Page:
|INSTNM||Arkansas State University-Beebe|
|ADDR||1000 Iowa Street|
|F1SYSNAM||Arkansas State University System|
brownlindsay on 2018-03-31:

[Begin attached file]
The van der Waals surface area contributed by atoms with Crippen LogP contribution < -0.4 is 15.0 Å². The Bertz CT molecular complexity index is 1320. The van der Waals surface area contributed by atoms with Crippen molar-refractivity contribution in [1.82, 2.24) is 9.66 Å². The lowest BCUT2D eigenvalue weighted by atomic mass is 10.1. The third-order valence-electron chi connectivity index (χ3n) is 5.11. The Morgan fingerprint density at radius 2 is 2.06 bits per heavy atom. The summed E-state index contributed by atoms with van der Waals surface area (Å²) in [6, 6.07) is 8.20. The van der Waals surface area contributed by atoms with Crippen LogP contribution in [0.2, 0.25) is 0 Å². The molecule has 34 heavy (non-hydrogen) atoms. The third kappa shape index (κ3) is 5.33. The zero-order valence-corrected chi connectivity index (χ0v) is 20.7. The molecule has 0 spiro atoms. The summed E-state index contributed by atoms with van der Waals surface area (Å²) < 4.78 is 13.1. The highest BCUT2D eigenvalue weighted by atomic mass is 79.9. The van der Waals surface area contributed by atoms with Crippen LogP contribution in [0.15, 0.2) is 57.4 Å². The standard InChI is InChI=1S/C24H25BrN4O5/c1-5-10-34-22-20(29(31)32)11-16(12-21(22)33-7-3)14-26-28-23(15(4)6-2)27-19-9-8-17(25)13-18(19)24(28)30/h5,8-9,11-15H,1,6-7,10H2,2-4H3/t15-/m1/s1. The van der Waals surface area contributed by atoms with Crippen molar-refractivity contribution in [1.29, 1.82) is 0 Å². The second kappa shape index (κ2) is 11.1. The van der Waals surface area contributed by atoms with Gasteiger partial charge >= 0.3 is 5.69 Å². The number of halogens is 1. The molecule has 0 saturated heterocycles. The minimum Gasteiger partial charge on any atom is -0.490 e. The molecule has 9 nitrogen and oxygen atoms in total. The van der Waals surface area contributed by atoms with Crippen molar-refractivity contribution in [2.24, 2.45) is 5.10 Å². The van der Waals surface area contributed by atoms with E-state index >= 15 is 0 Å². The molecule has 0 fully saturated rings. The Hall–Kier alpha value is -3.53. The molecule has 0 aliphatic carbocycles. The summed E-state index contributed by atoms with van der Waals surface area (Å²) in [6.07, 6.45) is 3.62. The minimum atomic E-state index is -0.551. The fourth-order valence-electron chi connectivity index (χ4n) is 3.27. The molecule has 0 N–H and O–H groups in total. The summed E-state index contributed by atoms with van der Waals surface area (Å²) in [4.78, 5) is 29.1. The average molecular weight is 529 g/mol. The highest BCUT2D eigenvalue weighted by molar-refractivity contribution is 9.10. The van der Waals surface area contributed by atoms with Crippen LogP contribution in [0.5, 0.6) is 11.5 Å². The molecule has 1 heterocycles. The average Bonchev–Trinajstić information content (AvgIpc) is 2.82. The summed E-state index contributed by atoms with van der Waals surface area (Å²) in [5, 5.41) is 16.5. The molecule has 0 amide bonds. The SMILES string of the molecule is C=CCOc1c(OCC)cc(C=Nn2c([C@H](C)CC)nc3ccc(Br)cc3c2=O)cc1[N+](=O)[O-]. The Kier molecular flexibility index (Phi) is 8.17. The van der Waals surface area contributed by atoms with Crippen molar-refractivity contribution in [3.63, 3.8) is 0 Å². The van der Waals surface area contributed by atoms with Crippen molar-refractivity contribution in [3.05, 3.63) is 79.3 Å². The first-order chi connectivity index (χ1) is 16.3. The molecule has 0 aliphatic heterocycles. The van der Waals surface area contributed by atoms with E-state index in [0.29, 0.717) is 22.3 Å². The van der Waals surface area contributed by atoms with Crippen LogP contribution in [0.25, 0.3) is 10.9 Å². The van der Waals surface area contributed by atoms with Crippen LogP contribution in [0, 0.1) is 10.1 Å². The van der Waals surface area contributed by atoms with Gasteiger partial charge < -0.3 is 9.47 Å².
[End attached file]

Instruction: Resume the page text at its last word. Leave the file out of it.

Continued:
When you see something with your eyes, you see the light that is reflected from it (or emitted from it, in the case of something like a light bulb). But the resolution is somewhat limited by the wavelength of the light we can see with our human eyes; it is difficult to resolve features that are finer than the light’s wavelength. With an electron microscope we can resolve finer features, because an electron has an effective wavelength that is quite small. But since our eyes don’t detect electrons well, we use a machine to turn the electron signal into light that we can see. Instead of reflecting light off a sample, we aim a finely focused beam of electrons at it. We then use a detector to determine the electrons that go through the sample (in the case of a Transmission Electron Microscope, or TEM) or the electrons that come off the sample (in the case of a Scanning Electron Microscope, or SEM). With a SEM or a Scanning TEM (STEM) the beam is scanned back and forth, up and down to rapidly cover the entire sample. If we then send the sensor output to a display screen that is being scanned at the same rate, we “see” what is happening on the very tiny area that the beam is scanning. When the sensor is receiving a strong signal, the display scan shows a bright spot; when the sensor is bath bombs order online a weak signal, the display shows a dim spot. Keep in mind that since we want very high magnification, the area that is being scanned is very, very tiny. Much smaller than the screen we will view it on. This effectively magnifies the image. Since the display is always the same size, if we focus the SEM or STEM beam onto a smaller area, the effective magnification goes up. The smaller the area we can scan the beam across, the greater the magnification.